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Graduate student workshop marks 25th anniversary

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Graduate Student Professional Development workshop participantsPhoto courtesy of CALS Career ServicesNominated by their department heads to attend, students in the Graduate Student Professional Development Workshop lived together for three days of intensive professional development training.

Inspiring. Awesome. Enriching. Eye-opening.

These are just a few of the words used by alumni to describe the College’s Graduate Student Professional Development Workshop.

Celebrating its 25th anniversary in 2011, the workshop is designed to help graduate students transition into the professional world by providing unique instruction and experiences beyond that of their formal academic training.

Marcy Bullock, career services director and event organizer, says, “It’s all about the relationships. Students become very isolated in labs and field work, so this program removes them from campus and forces them to unplug and engage.”

Nominated by their department heads to attend, students in the Graduate Student Professional Development Workshop live together at the Aqueduct Conference Center in Chapel Hill during fall break for three days of intensive professional development training. Subjects include personnel management, the role of personality types, interviewing skills, stress management and ethics.

“Students tell us all the time that this is the most valuable thing they’ve done in grad school,” Bullock says. “They appreciate the opportunity to collaborate with folks across disciplines. The intermingling is most valuable.”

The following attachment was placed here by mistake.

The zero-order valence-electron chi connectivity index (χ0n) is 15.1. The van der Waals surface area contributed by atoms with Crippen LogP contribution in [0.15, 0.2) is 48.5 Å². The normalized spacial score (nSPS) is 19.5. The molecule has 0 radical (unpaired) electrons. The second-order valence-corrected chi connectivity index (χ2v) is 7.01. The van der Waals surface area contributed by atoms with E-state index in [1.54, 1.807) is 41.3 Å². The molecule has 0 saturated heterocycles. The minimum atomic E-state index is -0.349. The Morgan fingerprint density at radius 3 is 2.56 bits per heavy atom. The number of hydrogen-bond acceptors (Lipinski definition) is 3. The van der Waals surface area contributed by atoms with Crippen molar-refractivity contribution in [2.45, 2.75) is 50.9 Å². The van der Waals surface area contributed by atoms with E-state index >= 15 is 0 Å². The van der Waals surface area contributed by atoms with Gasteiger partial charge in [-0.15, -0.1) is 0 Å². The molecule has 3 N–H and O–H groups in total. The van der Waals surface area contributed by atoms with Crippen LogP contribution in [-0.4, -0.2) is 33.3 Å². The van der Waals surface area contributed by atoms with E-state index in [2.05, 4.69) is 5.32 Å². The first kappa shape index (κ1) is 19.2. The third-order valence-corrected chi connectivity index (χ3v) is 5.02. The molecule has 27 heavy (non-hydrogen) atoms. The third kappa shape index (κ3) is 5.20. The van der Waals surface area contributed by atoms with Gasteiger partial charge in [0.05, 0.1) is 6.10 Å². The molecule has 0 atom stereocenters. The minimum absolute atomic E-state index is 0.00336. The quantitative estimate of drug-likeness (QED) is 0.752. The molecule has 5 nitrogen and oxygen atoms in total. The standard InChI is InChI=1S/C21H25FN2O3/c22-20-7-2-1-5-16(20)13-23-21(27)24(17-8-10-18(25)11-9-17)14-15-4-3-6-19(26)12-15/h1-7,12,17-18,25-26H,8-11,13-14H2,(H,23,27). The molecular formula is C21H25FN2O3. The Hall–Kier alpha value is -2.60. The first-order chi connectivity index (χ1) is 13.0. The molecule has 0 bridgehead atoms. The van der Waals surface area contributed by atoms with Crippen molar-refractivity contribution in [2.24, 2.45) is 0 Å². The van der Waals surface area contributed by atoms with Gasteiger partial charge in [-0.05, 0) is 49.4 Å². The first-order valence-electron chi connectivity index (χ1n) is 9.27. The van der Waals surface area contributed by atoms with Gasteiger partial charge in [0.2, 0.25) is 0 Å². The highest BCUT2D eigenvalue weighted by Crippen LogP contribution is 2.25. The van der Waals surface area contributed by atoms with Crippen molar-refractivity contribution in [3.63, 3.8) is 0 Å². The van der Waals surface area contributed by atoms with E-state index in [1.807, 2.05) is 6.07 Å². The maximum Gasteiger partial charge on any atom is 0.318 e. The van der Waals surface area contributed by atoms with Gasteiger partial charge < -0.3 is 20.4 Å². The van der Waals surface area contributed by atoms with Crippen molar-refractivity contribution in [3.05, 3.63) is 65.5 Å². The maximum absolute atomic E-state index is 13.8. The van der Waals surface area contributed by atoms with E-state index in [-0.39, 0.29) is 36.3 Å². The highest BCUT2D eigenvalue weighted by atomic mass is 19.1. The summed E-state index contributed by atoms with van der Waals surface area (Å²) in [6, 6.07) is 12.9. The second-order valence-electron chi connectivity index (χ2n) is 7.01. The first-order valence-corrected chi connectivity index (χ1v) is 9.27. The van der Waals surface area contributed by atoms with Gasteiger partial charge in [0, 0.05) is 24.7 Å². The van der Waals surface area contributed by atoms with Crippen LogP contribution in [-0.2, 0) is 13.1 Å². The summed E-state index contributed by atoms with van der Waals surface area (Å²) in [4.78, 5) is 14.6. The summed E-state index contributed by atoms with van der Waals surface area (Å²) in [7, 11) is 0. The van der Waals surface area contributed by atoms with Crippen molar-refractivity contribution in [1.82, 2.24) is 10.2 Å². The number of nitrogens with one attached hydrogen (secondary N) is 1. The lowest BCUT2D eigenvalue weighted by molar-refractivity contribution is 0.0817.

Jennifer Ingram, a research assistant professor in the Duke University Department of Medicine, participated in the program in 1997. She says that lessons learned at the workshop helped shape her postdoctoral experience, and ultimately, her career.

“We talked about the characteristics of good mentors and how valuable it is for good postdoctoral advisors to help foster the careers of young investigators,” says Ingram, who earned a doctoral degree in genetics in 2000 and a bachelor’s degree in zoology in 1993, both from N.C. State. “I took all of that advice with me when I went on to my postdoctoral fellowship, and I benefitted greatly from an excellent mentor who helped me start my career in pulmonary research.”

Paul Zorner, adjunct professor of horticultural science and a founding father of the Graduate Student Professional Development Workshop, was one of the first invited speakers at the event 25 years ago. He has returned almost every year since then to deliver a talk on respect in the workplace.

“I can honestly say that I am a better person today than I would have been had I not been associated with the Graduate Student Professional Development Workshop for the last 25 years,” Zorner says.

“Preparing for this talk every year has been a gift as it provides a structured way for me to evaluate not only what I have done that year but also how I have treated other people,” he said. “And then to stand up and tell other people about it has been a very real tool for me to continue to be the person I want to be. On top of that, I get the perspectives of some of the most talented people from one of the best agricultural schools in the world.”

Other speakers have included former UNC System president Bill Friday, Shae Crisson of ABC-11 Eyewitness News and former N.C. State chancellor John T. Caldwell, as well as a number of leaders of government, industry, journalism and academics.

“The program provides a vision, but also the tools to allow its participants to better understand the uniquely human aspects of any work environment,” Zorner says. “This is central to a productive and fulfilling career.”

Suzanne Stanard

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